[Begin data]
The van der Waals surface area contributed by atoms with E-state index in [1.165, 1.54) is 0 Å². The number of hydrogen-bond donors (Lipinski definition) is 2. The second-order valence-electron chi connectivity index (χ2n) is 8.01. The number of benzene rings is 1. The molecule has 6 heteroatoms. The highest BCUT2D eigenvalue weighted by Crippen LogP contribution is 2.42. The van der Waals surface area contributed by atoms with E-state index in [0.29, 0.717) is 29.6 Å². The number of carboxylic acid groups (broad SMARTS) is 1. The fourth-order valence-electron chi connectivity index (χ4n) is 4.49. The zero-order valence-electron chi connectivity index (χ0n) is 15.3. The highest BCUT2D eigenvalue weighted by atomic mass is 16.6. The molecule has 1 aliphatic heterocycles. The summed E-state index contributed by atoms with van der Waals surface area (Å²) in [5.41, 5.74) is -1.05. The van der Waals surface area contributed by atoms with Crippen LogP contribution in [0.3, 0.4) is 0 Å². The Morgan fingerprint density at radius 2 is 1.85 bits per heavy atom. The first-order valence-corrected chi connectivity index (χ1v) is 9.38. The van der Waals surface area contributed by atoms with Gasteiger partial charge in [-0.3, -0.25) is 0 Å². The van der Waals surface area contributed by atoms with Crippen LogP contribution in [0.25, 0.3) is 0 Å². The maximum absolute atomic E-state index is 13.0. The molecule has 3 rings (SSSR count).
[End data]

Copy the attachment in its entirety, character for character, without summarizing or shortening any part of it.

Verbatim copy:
The van der Waals surface area contributed by atoms with E-state index in [1.165, 1.54) is 0 Å². The number of hydrogen-bond donors (Lipinski definition) is 2. The second-order valence-electron chi connectivity index (χ2n) is 8.01. The number of benzene rings is 1. The molecule has 6 heteroatoms. The highest BCUT2D eigenvalue weighted by Crippen LogP contribution is 2.42. The van der Waals surface area contributed by atoms with E-state index in [0.29, 0.717) is 29.6 Å². The number of carboxylic acid groups (broad SMARTS) is 1. The fourth-order valence-electron chi connectivity index (χ4n) is 4.49. The zero-order valence-electron chi connectivity index (χ0n) is 15.3. The highest BCUT2D eigenvalue weighted by atomic mass is 16.6. The molecule has 1 aliphatic heterocycles. The summed E-state index contributed by atoms with van der Waals surface area (Å²) in [5.41, 5.74) is -1.05. The van der Waals surface area contributed by atoms with Crippen LogP contribution in [0.3, 0.4) is 0 Å². The Morgan fingerprint density at radius 2 is 1.85 bits per heavy atom. The first-order valence-corrected chi connectivity index (χ1v) is 9.38. The van der Waals surface area contributed by atoms with Gasteiger partial charge in [-0.3, -0.25) is 0 Å². The van der Waals surface area contributed by atoms with Crippen LogP contribution in [0.25, 0.3) is 0 Å². The maximum absolute atomic E-state index is 13.0. The molecule has 3 rings (SSSR count).